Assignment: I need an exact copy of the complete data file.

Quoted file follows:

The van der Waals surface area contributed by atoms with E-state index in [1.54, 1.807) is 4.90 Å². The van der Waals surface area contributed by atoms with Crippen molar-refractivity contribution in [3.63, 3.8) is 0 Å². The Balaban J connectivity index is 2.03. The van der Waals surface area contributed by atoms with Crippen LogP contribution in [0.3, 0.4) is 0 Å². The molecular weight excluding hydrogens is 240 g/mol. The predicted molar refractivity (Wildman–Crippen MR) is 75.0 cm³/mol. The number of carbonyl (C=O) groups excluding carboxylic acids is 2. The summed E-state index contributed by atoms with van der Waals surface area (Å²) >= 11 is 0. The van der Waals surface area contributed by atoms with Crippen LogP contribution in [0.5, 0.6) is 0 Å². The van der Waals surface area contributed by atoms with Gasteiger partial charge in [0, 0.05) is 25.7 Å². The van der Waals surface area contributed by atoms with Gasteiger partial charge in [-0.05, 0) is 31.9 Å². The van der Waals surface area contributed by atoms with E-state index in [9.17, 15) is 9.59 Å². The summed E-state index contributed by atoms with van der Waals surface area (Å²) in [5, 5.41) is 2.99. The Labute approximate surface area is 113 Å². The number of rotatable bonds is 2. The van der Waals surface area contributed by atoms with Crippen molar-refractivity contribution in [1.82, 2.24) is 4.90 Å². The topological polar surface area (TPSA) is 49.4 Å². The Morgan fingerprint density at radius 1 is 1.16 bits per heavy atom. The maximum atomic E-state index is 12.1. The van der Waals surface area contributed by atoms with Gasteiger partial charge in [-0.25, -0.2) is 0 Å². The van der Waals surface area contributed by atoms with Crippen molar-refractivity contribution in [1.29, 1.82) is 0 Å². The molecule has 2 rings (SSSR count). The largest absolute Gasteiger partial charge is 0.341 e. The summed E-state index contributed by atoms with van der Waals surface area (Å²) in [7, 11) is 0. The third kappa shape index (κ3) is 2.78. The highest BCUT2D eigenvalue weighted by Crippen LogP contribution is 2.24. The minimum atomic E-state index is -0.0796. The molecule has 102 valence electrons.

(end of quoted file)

The van der Waals surface area contributed by atoms with E-state index in [1.54, 1.807) is 4.90 Å². The van der Waals surface area contributed by atoms with Crippen molar-refractivity contribution in [3.63, 3.8) is 0 Å². The Balaban J connectivity index is 2.03. The van der Waals surface area contributed by atoms with Crippen LogP contribution in [0.3, 0.4) is 0 Å². The molecular weight excluding hydrogens is 240 g/mol. The predicted molar refractivity (Wildman–Crippen MR) is 75.0 cm³/mol. The number of carbonyl (C=O) groups excluding carboxylic acids is 2. The summed E-state index contributed by atoms with van der Waals surface area (Å²) >= 11 is 0. The van der Waals surface area contributed by atoms with Crippen LogP contribution in [0.5, 0.6) is 0 Å². The van der Waals surface area contributed by atoms with Gasteiger partial charge in [0, 0.05) is 25.7 Å². The van der Waals surface area contributed by atoms with Gasteiger partial charge in [-0.05, 0) is 31.9 Å². The van der Waals surface area contributed by atoms with E-state index in [9.17, 15) is 9.59 Å². The summed E-state index contributed by atoms with van der Waals surface area (Å²) in [5, 5.41) is 2.99. The Labute approximate surface area is 113 Å². The number of rotatable bonds is 2. The van der Waals surface area contributed by atoms with Crippen molar-refractivity contribution in [1.82, 2.24) is 4.90 Å². The topological polar surface area (TPSA) is 49.4 Å². The Morgan fingerprint density at radius 1 is 1.16 bits per heavy atom. The maximum atomic E-state index is 12.1. The van der Waals surface area contributed by atoms with Gasteiger partial charge in [-0.25, -0.2) is 0 Å². The van der Waals surface area contributed by atoms with Crippen molar-refractivity contribution in [1.29, 1.82) is 0 Å². The molecule has 2 rings (SSSR count). The largest absolute Gasteiger partial charge is 0.341 e. The summed E-state index contributed by atoms with van der Waals surface area (Å²) in [7, 11) is 0. The third kappa shape index (κ3) is 2.78. The highest BCUT2D eigenvalue weighted by Crippen LogP contribution is 2.24. The minimum atomic E-state index is -0.0796. The molecule has 102 valence electrons.